If you remember DORA-the process, the message D is received from the client to the server, and the message from the server to the client. Then from the client to the server sends a message to R, and the server sends a message to the client A.

Message D and R from insecure ports are accepted and the message is of type O and A are discarded. When you enable DHCP Snooping, all ports in the switch by default, are considered unsafe. This function can be used as a whole for the switch and for individual VLANs. For example, if port is connected to VLAN10, it is possible to enable this feature only for VLAN10, and then her port will be unreliable.

You, as system administrator, if you enable DHCP Snooping will have to go into the settings of the switch and configure the ports so that unreliable was considered only for ports connected to devices similar to the server. This refers to any type of server, not just DHCP.
For example, if the port is connected to another switch, a router or a real DHCP server, then this port is configured as trusted. Other ports of the switch to which the connected end user devices or wireless access points must be configured as unsafe. Therefore, any device type of the access point to which users connect, connects to the switch through the untrusted port.

If the attacker’s computer will send the switch message type O and A, they will be blocked, so the traffic does not pass through the untrusted port. So DHCP Snooping prevents the above attack types.

In addition, DHCP Snooping creates the DHCP bindings table. After the client receives from the server an IP address, this address along with the MAC address of the receiving device will be listed in the DHCP Snooping table. These two characteristics will be tied to an unsafe port to which you connected the client.

It helps, for example, to prevent a DoS attack. If the client with this MAC address has already received the IP address, then why would he require a new IP address? In this case, any attempt of such activity will be prevented immediately after checking the entries in the table.
The next thing we should discuss is Nondefault, or “nedovoljna” Native VLAN. We have repeatedly raised the topic of VLANs, dedicating these networks 4 tutorial. If you have forgotten what it is, are advised to review these lessons.

We know that in Cisco switches, the default Native VLAN is VLAN1. There is an attack called VLAN Hopping. Assume that the computer in the diagram is connected to the first switch default native VLAN1 network, and the last switch is connected to the computer network VLAN10. Between switches arranged trunk.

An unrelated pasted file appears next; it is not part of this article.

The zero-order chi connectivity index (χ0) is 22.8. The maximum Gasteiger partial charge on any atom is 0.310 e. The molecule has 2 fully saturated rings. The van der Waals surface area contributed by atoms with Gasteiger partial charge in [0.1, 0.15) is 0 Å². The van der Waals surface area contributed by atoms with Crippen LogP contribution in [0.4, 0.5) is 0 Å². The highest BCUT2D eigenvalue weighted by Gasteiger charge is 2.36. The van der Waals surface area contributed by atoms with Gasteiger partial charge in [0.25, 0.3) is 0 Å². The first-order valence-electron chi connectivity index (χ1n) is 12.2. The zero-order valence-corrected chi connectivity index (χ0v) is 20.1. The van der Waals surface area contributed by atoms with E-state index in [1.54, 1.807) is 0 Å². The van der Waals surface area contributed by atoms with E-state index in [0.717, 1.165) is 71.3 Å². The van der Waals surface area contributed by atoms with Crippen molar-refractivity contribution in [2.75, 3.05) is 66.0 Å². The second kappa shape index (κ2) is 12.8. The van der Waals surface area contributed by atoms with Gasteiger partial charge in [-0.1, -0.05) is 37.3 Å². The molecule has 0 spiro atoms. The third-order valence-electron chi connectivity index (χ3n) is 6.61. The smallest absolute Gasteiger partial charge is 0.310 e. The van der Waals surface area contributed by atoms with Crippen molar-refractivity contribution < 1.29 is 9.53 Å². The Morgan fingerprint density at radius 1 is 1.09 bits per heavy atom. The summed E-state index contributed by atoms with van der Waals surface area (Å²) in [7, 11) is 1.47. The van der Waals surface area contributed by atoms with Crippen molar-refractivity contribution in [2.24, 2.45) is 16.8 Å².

Usually when traffic from the first computer is supplied to the switch knows that the port is connected to this computer is part of VLAN1. Further, the traffic comes to a trunk between the two switches, the first switch thinks like this: “this traffic came from a Native VLAN, so I don’t need to implement it tag” and forwards on the trunk neteherlands traffic that goes to the switch.

Switch 2, upon receiving neteherlands traffic, thinks so: “if this traffic without a tag, so it belongs to the network VLAN1, so I can’t send it over the network VLAN10”. The result sent by the first computer traffic can not reach the second computer.

In fact, as it should be – VLAN1 traffic must not enter the network VLAN10. Now let’s imagine that the first computer is attacking, which creates a frame tagged with VLAN10 and sends it to the switch. If you remember, how does the VLAN know – if tagged traffic reaches the switch, he does nothing with the frame and just sends it further down the trunk. The second switch receives traffic with a tag that was created by the attacker instead of the first switch.

This means that you change the Native VLAN to something different from VLAN1.

As the second switch does not know who created the tag VLAN10, it just sends the traffic to the second computer. That’s the way the attack type VLAN Hopping, where an attacker penetrates the network, which initially was not available to him.

To prevent such attacks we need to create a Random VLAN, or a random VLAN VLAN999 for example, VLAN666, VLAN777, etc., which generally cannot be used by an attacker. Thus, we turn to the trunk ports of switches and custom them to work, for example, with Native VLAN666. In this case we are changing the Native VLAN for trunk ports from VLAN1 on VLAN66, that is, use as Native VLAN a network that is different from VLAN1.

Ports on both sides of the trunk need to be configured on the same VLAN, otherwise we will get error mismatch numbers VLAN.

When this is configured, if a hacker decides to carry out the attack VLAN Hopping, it does not work, because native VLAN1 is not assigned to any trunk ports on the switches. This is the method of protection against attack by building nodepath native VLAN.